President Obama and Central American leaders recently agreed to come up with a plan to address poverty and crime in the region that is fueling the surge of young migrants trying to illegally enter the United States. VOA’s Brian Padden looks at one such program in Honduras - funded in part by the United States - which gives street kids not only food and safety but a chance for a better life without, crossing the border.
Video

Video 'Fab Lab' Igniting Revolution in Kenya

The University of Nairobi’s Science and Technology Park is banking on 3-D prototyping to spark a manufacturing revolution in the country. Lenny Ruvaga has more for from Nairobi's so-called “FabLab” for VOA.
Video

Video Gazans in Shelled School Sought Shelter

Israel's air and ground assault against Hamas-led fighters in Gaza has forced many Palestinians to flee their homes, seeking safety. But safe places are hard to find, as VOA’s Scott Bobb reports from Jabaliya.
Video

Video Rapid Spread of Ebola in West Africa Prompts Global Alert

Across West Africa, health officials are struggling to keep up with what the World Health Organization describes as the worst ebola outbreak on record. The virus has killed hundreds of people this year. U.S. President Barack Obama and other world leaders are watching the developments closely as they weigh what actions, if any, are needed to help contain the disease.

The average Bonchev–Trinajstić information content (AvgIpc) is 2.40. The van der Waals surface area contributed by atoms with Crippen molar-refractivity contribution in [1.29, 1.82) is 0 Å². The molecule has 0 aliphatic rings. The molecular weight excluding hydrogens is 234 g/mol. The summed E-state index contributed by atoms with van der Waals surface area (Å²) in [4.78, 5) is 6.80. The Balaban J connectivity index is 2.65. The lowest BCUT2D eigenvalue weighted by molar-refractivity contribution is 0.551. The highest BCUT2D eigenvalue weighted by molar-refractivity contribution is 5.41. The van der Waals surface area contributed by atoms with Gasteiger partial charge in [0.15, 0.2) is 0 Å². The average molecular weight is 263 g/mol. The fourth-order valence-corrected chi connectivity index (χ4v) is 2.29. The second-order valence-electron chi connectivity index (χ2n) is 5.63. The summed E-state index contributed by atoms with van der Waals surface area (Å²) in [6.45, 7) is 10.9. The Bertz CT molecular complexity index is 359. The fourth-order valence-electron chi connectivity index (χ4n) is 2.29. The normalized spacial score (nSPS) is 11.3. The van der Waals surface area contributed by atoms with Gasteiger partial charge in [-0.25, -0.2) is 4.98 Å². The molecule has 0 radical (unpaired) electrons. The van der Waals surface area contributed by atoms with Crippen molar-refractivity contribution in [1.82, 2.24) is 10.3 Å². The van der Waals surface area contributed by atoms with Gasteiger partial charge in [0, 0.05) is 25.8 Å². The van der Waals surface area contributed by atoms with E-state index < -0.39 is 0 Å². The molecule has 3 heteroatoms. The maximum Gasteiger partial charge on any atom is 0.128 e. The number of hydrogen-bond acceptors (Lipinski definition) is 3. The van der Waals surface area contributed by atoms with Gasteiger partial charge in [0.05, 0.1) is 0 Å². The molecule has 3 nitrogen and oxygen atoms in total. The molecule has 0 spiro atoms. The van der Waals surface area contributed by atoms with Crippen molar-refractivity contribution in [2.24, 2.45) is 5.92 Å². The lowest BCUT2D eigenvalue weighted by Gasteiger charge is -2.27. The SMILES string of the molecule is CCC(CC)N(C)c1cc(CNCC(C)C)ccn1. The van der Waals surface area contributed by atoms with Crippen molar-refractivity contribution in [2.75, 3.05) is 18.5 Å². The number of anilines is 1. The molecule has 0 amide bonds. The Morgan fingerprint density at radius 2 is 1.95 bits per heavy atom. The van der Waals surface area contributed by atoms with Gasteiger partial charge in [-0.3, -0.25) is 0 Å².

Video

Video Michelle Obama: Young Africans Need to Embrace Women's Rights

U.S. first lady Michelle Obama urged some of Africa's best and brightest to advocate for women's rights in their home countries. As VOA's Pam Dockins explains, Obama spoke to some 500 participants of the Young African Leaders Initiative, a six-week U.S.-based training and development program.
Video

Video Immigrant Influx on Texas Border Heats Up Political Debate

Immigrants from Central America continue to cross the U.S.-Mexico border in south Texas, seeking asylum in the United States, as officials grapple with ways to deal with the problem and provide shelter for thousands of minors among the illegal border crossers. As VOA's Greg Flakus reports from Houston, the issue is complicated by internal U.S. politics and U.S. relations with the troubled nations that immigrants are fleeing.
Video

Video Study: Latino Students Most Segregated in California

Even though legal school segregation ended in the United States 60 years ago, one study finds segregation still occurs in the U.S. based on income and race. The University of California Los Angeles Civil Rights Project finds that students in California are more segregated by race than ever before, especially Latinos. Elizabeth Lee reports for VOA from Los Angeles.

AppleAndroid